It’s no secret that the Kealakehe girls basketball program has lived in the shadow of crosstown Konawaena for some time. The Wildcats are often state title contenders — with 12 straight trips to the state tournament and five championships during that span — while Kealakehe has struggled to win games in BIIF competition.
However, the Waveriders do not have a case of neighbor envy. Veteran basketball mind and Kealakehe head coach Danny Kamakau stresses to his team that their primary concern should be self-improvement and learning to love the game of basketball.
“We don’t want to worry about win-loss records or the scoreboard, but rather focus on getting better and honoring the game,” Kamakau said. “We just have to worry about ourselves and what we have to do. It’s hard enough worrying about what we have to do that we can’t concern ourselves with what everyone else is up to.”
The Waveriders were winless during their 2012-13 campaign, ending the season with an 81-17 loss to Hilo in the BIIF semifinals. The team returns four players from that squad and has a roster that boasts six seniors.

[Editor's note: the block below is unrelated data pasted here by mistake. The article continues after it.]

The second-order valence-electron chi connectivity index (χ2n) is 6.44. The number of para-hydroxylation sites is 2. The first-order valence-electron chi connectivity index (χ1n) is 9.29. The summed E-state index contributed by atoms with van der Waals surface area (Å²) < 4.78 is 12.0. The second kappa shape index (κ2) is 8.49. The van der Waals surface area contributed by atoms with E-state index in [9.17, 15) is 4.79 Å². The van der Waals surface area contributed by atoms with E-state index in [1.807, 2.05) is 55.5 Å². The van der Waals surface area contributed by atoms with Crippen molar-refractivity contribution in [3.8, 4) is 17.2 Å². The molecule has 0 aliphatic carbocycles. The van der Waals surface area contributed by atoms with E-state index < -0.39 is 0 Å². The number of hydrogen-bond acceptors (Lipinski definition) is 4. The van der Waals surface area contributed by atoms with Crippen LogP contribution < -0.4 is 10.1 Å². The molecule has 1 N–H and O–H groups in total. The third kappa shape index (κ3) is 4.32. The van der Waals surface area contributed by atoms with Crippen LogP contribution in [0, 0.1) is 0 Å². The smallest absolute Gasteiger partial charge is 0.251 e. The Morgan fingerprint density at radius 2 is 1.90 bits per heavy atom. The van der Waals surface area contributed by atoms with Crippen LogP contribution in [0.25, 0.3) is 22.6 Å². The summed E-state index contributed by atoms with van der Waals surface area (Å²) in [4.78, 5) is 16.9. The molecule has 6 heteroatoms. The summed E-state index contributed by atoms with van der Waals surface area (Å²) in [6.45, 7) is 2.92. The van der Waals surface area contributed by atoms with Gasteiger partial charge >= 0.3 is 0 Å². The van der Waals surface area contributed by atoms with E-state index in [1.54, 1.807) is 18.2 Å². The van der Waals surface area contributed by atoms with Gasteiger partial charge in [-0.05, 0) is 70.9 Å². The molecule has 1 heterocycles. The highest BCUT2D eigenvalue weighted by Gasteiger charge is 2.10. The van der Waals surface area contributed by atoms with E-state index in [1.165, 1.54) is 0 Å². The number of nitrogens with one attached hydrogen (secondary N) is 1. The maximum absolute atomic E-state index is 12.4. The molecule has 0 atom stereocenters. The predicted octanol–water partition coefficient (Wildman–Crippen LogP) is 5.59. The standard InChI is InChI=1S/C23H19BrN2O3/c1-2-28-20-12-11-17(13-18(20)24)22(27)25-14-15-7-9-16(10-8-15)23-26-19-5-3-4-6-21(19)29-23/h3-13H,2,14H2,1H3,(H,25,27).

Despite its senior-laden roster, many of Kealakehe’s cagers are inexperienced and still learning the finer points of the game. Kamakau is confident that as the team begins to find rhythm and familiarity the results will be immeasurable.
“It’s like music. If one note is wrong and you cannot get everyone on the same page, it won’t sound right,” Kamakau said. “If we play with consistency and continue the uphill climb the results should be great. The girls can see where they started and where they end up and feel good.”
Kamakau’s lessons of perseverance and never giving up have started to pay off. On Tuesday, the Waveriders won 57-26 against Laupahoehoe in their Big Island Interscholastic Federation opener.
“We are trying to carve a statue out of a block of stone right now,” Kamakau said. “It’s not a masterpiece yet, but I think everyone has come a long way in getting better as a group. For a lot of the youngsters this is all new when they first come out. There are those who have played in years past, but it’s only during this 14-week window that they participate.”
Kamakau has been satisfied with the turnout this year but admits that the busy winter season may account for dwindling numbers in participation.
“It would be nice if we went back to spring,” Kamakau said with a grin. “Most of the draw this time of year is soccer, paddling and swimming. I’ve been surprised by the turnout though and the amount of youngsters that came out this year was great.
“If these girls choose to play the sport 14 weeks out of 52, that’s a great start. Hopefully it will spark their interest and we can get them out more often.”